Despite there being 40 miles of lift accessible trails on resort, it was all I could do the get my seven-year-old out of the pool, he was obsessed…of course. I was, however, able to dry him off long enough to get in a few laps. Our favorite of the new flow trails quickly became Snake Charmer. Hands-down one of the best flow trails I've had the pleasure of riding. The berms and tabletop jumps were all manageable by my seven-year-old on his 20-inch wheeled trail-bike and yet I was able to take advantage of the trail design, finding plenty of lofty air and opportunity for doubles and triples. No sketchy gap jumps, just miles of flow that can either be linked back to the resort or taken all the way down to the “Mountain Meadow” and The Brothel. Isn't that convenient?

Ali pops a wheelie at Big Sky. Photo by Chaz Boutsikaris

Being based at the resort made balancing family time and enduro time fairly easy. I could quickly transition from being at the pool with the kids to cutting laps with the seven-year-old, to training for the enduro race. Not to mention the village had multiple dining options, a mini-mart and a coffee shop that pumped out Starbucks (I'm into that sort of thing).

Race day looked to be a disaster, it began with cold alpine rain and a 30 minute weather hold due to potential lightning. Thankfully the weather did a complete 180 and thirty minutes later competitors set out to enduro under partly cloudy skies, with moderate temps and freshly moistened tracks. And a proper enduro it was. The physical and technically challenging timed stages, combined with brutal transfer stages and mandatory hike-a-bike action, made for a rewarding day on the bike, clocking 6700 ft of descending and 3300 ft of climbing in 19 miles!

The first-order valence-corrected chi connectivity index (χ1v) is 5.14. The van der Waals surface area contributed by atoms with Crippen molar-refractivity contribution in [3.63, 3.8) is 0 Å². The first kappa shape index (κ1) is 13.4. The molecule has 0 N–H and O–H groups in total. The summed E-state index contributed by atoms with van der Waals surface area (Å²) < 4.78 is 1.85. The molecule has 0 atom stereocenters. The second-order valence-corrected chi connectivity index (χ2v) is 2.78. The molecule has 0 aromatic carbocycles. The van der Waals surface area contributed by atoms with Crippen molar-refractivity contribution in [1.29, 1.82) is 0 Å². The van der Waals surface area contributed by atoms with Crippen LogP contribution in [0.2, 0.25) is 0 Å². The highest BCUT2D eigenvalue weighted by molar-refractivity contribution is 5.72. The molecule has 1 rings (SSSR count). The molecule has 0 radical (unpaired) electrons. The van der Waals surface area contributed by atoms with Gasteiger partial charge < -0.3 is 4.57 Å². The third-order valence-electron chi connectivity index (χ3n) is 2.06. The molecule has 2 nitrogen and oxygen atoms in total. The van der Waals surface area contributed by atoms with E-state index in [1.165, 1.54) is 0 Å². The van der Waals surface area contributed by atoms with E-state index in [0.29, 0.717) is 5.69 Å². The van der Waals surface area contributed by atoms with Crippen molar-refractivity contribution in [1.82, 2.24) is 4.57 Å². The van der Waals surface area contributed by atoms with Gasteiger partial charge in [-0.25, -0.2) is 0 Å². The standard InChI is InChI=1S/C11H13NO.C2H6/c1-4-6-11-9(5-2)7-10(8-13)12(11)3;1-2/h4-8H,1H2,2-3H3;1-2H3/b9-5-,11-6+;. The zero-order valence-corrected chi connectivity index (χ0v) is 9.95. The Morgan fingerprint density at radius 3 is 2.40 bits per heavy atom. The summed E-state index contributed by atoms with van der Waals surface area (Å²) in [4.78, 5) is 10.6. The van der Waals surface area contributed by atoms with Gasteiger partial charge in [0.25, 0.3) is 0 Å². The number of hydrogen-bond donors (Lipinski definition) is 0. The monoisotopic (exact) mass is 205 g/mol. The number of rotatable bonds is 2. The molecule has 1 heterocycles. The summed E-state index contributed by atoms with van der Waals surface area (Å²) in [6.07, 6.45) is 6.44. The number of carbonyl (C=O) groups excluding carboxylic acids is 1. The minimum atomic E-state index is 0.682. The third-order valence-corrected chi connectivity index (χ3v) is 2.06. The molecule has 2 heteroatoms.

Ali (right) and Paul Gougen tackle Snake Charmer at Big Sky Resort in Montana. Photo by Chaz Boutsikaris

On one transfer stage, we were routed straight up a double black diamond ski run to the Andesite Mountain summit. In the midst of that transfer I vowed I would never return, the sun had finally started to beat down, my nutrition was failing me as was my general fitness and apparently my mental stamina. It was in those moments that I recalled Everett's 8800 Mountain Top Restaurant, the home of my new goal, an ice cold Coca-Cola. The thought of that tasty beverage kept me going all the to the peak and Everett’s…but I was shattered. After imbibing 20 ounces of cola, I gathered myself up for the final stages of the day and came to grips with the fact that I did enjoy the challenge and was already entertaining thoughts of taking revenge on this course next year.

For my part, I did ok, landing just inside the top 10 Pro/Expert on unfamiliar trails.. But I had more pressing matters to be concerned with: Like loading up the family truckster and bolting for the city of salt. So we loaded up and bid farewell to Big Sky, but not forever, you see, we're already planning our return and this time we're bringing friends!

Travel to Big Sky

  • Travel distance from Salt Lake/Boise/Jackson/Bozeman = 368mi/436mi/175mi/41mi
  • Accommodations: Huntley lodge $275 per night – pool/hot tub/free wifi/55 feet from chairlifts (bigskyresort.com). There are many other lodging options in the area as well. See visitbigskymt.com/lodging/ for more information.
  • Family/kid activities: bike tours $58 youth day bike camps for ages 8 to 17. Adventure mountain pass $52 all-inclusive day access to adult and kid rope courses zip line, climbing wall, scenic lip rides and more
  • Info about travel to Big Sky Montana can be found at www.bigskyresort.com or contact Big Sky Chamber of Commerce at 406.995.3000 or visit: visitbigskymt.com
  • Summer mountain biking at Big Sky runs from June 3 – September 25 daily 9-4 PM, adult lift passes $38, Junior passes $30, more information regarding the bike park can be found on Big Sky's website (bigskyresort.com) or by calling Different Spokes bike shopa at 406-995-5849The Montana Enduro Series is a five race series with events in Montana, Idaho, and Wyoming. More information can be found at montanaenduro.com